Creality Ender 3 is one of the most solid and affordable 3D printers you can get. And OctoPrint is undoubtedly the best solution for monitoring your prints with a webcam.
This brief tutorial is meant to help someone who is interested in using a camera with their 3D printer to take advantage of OctoPrint's amazing monitoring capability with an inexpensive Pi Camera. This setup will work perfectly for The Spaghetti Detective too.
The first thing I realized soon after I owned a 3D printer was that prints can take a long time. The second thing I learned was that they can fail. I was concerned about leaving the house while a print was in progress and quickly discovered that others had recognized this problem and solved it. There are several methods to achieve this, I am going to describe what seemed to be the best solution for me. I will mention the software and hardware that is needed but defer to the many excellent YouTube videos available on the actual implementation of these. The focus here will be to document the steps and provide some tips that I learned in getting it all working. The printed parts were specifically for the Ender 3 V2 printer but most of the information is not printer specific.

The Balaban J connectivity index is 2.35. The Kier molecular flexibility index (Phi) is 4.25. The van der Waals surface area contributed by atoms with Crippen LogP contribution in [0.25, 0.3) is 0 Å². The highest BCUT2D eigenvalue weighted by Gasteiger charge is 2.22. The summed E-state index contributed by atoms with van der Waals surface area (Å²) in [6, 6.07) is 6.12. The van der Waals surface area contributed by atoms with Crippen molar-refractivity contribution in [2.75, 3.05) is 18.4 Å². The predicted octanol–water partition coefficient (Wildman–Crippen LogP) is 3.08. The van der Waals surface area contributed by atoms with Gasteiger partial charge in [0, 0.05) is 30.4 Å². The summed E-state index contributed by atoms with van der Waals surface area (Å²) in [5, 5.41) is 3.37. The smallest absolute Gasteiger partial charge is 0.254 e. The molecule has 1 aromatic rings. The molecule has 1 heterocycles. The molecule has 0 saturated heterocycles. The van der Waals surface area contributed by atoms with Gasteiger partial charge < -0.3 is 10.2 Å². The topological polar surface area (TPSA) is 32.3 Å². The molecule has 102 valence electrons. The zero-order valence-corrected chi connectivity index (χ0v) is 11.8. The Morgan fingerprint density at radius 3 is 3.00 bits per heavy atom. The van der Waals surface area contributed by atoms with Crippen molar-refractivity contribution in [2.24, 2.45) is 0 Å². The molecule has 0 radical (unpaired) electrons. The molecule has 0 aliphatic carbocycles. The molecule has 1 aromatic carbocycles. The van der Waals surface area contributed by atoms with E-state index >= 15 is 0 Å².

The solution I chose involved purchasing a Raspberry Pi computer and installing OctoPi on it. This allows you to use OctoPrint to control the printer from your computer. OctoPi is an image that is put on an SD card and resides in the Raspberry Pi computer and provides the link between your computer and your printer. The Spaghetti Detective is a plugin available to be installed in OctoPrint. While it will work on older versions, I purchased a kit that included the Raspberry Pi 4B. The Raspberry Pi has a port for a “native” camera and USB ports where you could plug some other webcam in. I chose the Raspberry Pi Camera Module V2 as it was inexpensive but had decent specs. I mounted the camera on the z-axis cross beam which meant I needed a longer cable to insure it reached the top of the printer. All the mounting hardware was printed from items I found on Thingiverse (or to be honest were links in the YouTube videos I watched).